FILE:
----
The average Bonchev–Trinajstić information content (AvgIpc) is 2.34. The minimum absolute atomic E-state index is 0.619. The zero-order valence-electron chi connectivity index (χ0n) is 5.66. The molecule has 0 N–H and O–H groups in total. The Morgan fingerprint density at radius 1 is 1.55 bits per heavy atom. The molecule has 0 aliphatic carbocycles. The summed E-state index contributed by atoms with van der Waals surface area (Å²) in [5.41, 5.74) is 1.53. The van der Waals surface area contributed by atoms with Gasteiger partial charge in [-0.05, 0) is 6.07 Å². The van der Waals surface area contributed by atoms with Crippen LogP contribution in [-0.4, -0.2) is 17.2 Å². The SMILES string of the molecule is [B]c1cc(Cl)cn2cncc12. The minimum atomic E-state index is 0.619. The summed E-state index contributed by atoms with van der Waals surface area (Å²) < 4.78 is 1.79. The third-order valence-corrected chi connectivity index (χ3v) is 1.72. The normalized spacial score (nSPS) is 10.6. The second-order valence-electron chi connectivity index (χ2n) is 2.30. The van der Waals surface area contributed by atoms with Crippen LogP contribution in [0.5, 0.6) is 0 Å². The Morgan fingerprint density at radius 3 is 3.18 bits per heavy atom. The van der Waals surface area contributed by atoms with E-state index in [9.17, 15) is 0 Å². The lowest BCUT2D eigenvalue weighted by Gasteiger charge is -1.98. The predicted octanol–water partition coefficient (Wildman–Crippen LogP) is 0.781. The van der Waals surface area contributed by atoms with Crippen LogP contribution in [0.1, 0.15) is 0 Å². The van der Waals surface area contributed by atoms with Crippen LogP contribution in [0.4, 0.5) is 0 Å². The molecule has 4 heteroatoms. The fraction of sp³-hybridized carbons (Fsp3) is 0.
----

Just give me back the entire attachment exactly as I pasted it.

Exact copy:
The average Bonchev–Trinajstić information content (AvgIpc) is 2.34. The minimum absolute atomic E-state index is 0.619. The zero-order valence-electron chi connectivity index (χ0n) is 5.66. The molecule has 0 N–H and O–H groups in total. The Morgan fingerprint density at radius 1 is 1.55 bits per heavy atom. The molecule has 0 aliphatic carbocycles. The summed E-state index contributed by atoms with van der Waals surface area (Å²) in [5.41, 5.74) is 1.53. The van der Waals surface area contributed by atoms with Gasteiger partial charge in [-0.05, 0) is 6.07 Å². The van der Waals surface area contributed by atoms with Crippen LogP contribution in [-0.4, -0.2) is 17.2 Å². The SMILES string of the molecule is [B]c1cc(Cl)cn2cncc12. The minimum atomic E-state index is 0.619. The summed E-state index contributed by atoms with van der Waals surface area (Å²) < 4.78 is 1.79. The third-order valence-corrected chi connectivity index (χ3v) is 1.72. The normalized spacial score (nSPS) is 10.6. The second-order valence-electron chi connectivity index (χ2n) is 2.30. The van der Waals surface area contributed by atoms with Crippen LogP contribution in [0.5, 0.6) is 0 Å². The Morgan fingerprint density at radius 3 is 3.18 bits per heavy atom. The van der Waals surface area contributed by atoms with E-state index in [9.17, 15) is 0 Å². The lowest BCUT2D eigenvalue weighted by Gasteiger charge is -1.98. The predicted octanol–water partition coefficient (Wildman–Crippen LogP) is 0.781. The van der Waals surface area contributed by atoms with Crippen LogP contribution in [0.1, 0.15) is 0 Å². The van der Waals surface area contributed by atoms with Crippen LogP contribution in [0.4, 0.5) is 0 Å². The molecule has 4 heteroatoms. The fraction of sp³-hybridized carbons (Fsp3) is 0.